Hope for Midwifery in Liberia

Karen Shulman, Senior Manager of Strategic PartnershipsBlog, Liberia, Midwifery, Uncategorized

Midwives are the heart of maternal and child health around the world. The support, care and advice they give during pregnancy, labor and the postpartum period is essential for the wellbeing of mothers, families, and communities. Seed Global Health is proud to teach and train midwives, and we’ve been doing so in Liberia since 2016.

Dr. Nicole Geller, a nurse midwife, is in her second years of service as a visiting faculty member, helping to build the future of midwifery practice in Liberia.  She shared her thoughts with me on her work and her great hopes for midwifery in the country as she continues to help build the next generation of midwives and local leadership. -KS

Midwifery in Liberia is making great progress.  There is more to do and it is exciting to see that, right now, there is a strong focus on the education level of practicing midwives.  For instance, there is a push across the board to make midwifery a 3-year degree program, as opposed to the current one lasting 2-years.  This will allow the schools to prepare more well-educated and highly skilled midwives into practice areas.

Additionally, the leadership of midwifery in Liberia is trying to provide more educational opportunities to midwives in practice.  From continuing education to refreshers on specific skills, practicing midwives are being given opportunities to reach new heights.  Most have two or three years of training, so their practice is being strengthened with more current skills.  There is also a movement to have each nurse and midwife have the opportunity to matriculate on a baccalaureate level.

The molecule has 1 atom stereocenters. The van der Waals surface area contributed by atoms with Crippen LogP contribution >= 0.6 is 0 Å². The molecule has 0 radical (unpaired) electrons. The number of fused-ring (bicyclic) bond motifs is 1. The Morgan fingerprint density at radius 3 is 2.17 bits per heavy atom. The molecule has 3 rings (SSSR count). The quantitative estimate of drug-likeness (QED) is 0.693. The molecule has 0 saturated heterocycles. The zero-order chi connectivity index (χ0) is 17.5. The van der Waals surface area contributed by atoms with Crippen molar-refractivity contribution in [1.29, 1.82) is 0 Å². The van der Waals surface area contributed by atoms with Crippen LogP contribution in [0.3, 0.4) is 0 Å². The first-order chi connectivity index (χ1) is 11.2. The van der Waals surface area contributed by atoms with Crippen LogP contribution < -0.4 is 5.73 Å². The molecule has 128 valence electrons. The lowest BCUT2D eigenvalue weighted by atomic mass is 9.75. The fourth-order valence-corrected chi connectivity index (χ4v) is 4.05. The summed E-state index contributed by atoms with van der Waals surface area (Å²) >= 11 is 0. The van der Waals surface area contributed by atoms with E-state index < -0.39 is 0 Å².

In my year and a half here, I have understood that the need is not for new equipment or technology.  The need rests in new ways of teaching and receptiveness to different ways of managing education, teaching methods, and variety of resources already in place.  And that’s just one the many ways a visiting faculty member, like me, can help.

For instance, I have been working with faculty to understand how we can best use the skills lab.  I try to model a few news ways of incorporating the lab’s equipment into lectures.  This way, we can better prepare the student for clinical practice by integrating a little bit of a ‘hands on’ component to a lecture.   I have supervised many a delivery using what we have, in class or lab, using students as proxies for patients.  Our current faculty are starting to expand and do similar for their specific specialties.

Initially, some of my colleagues were apprehensive about using a new form of teaching – when you have been successful in the past, why change?  But, they see other faculty members engaging with the skills lab in an alternative way and they are quiet intrigued.

It is always a challenge to ask people do something that they haven’t done before, however everyday more and more faculty are considering adapting their lectures to include lab materials.   I remind myself, daily, that I need to continue to demonstrate the value of the lab as a place of skill enhancement and the lectures as a place to start integrating the didactic materials and simulate what we have learned.  Putting theory into practice in this one specific way increases challenge for the student.  The more the student is challenged, the more (s)he will benefit when the time comes to apply their learning in the real life of a midwife.